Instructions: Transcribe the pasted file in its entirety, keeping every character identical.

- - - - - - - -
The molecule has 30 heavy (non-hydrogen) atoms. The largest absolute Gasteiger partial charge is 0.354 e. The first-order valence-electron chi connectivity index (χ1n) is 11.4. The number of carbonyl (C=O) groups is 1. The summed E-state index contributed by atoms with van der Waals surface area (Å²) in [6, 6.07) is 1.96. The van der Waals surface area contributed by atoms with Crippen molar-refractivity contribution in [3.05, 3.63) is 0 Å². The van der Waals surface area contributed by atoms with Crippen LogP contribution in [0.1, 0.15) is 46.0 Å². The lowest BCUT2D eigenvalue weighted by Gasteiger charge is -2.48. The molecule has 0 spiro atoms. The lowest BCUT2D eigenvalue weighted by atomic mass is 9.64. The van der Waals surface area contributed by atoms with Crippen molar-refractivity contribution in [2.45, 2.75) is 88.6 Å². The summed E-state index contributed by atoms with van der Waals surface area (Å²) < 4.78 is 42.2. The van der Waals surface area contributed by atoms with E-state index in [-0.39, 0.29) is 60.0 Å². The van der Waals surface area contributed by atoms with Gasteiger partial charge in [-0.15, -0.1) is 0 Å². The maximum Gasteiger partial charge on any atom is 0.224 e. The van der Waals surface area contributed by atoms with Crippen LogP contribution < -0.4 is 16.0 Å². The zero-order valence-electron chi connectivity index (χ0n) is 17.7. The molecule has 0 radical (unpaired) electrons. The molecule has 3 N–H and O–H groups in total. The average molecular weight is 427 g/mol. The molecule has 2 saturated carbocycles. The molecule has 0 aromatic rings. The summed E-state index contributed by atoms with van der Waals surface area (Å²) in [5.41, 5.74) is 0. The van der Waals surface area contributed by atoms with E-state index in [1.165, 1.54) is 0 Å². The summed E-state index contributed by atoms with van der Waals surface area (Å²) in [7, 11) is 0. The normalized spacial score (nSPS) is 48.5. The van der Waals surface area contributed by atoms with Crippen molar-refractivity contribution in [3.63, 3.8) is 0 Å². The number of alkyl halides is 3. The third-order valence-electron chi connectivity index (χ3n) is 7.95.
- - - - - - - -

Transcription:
The molecule has 30 heavy (non-hydrogen) atoms. The largest absolute Gasteiger partial charge is 0.354 e. The first-order valence-electron chi connectivity index (χ1n) is 11.4. The number of carbonyl (C=O) groups is 1. The summed E-state index contributed by atoms with van der Waals surface area (Å²) in [6, 6.07) is 1.96. The van der Waals surface area contributed by atoms with Crippen molar-refractivity contribution in [3.05, 3.63) is 0 Å². The van der Waals surface area contributed by atoms with Crippen LogP contribution in [0.1, 0.15) is 46.0 Å². The lowest BCUT2D eigenvalue weighted by Gasteiger charge is -2.48. The molecule has 0 spiro atoms. The lowest BCUT2D eigenvalue weighted by atomic mass is 9.64. The van der Waals surface area contributed by atoms with Crippen molar-refractivity contribution in [2.45, 2.75) is 88.6 Å². The summed E-state index contributed by atoms with van der Waals surface area (Å²) < 4.78 is 42.2. The van der Waals surface area contributed by atoms with E-state index in [-0.39, 0.29) is 60.0 Å². The van der Waals surface area contributed by atoms with Gasteiger partial charge in [-0.15, -0.1) is 0 Å². The maximum Gasteiger partial charge on any atom is 0.224 e. The van der Waals surface area contributed by atoms with Crippen LogP contribution < -0.4 is 16.0 Å². The zero-order valence-electron chi connectivity index (χ0n) is 17.7. The molecule has 0 radical (unpaired) electrons. The molecule has 3 N–H and O–H groups in total. The average molecular weight is 427 g/mol. The molecule has 2 saturated carbocycles. The molecule has 0 aromatic rings. The summed E-state index contributed by atoms with van der Waals surface area (Å²) in [5.41, 5.74) is 0. The van der Waals surface area contributed by atoms with E-state index in [1.165, 1.54) is 0 Å². The summed E-state index contributed by atoms with van der Waals surface area (Å²) in [7, 11) is 0. The normalized spacial score (nSPS) is 48.5. The van der Waals surface area contributed by atoms with Crippen molar-refractivity contribution in [3.63, 3.8) is 0 Å². The number of alkyl halides is 3. The third-order valence-electron chi connectivity index (χ3n) is 7.95.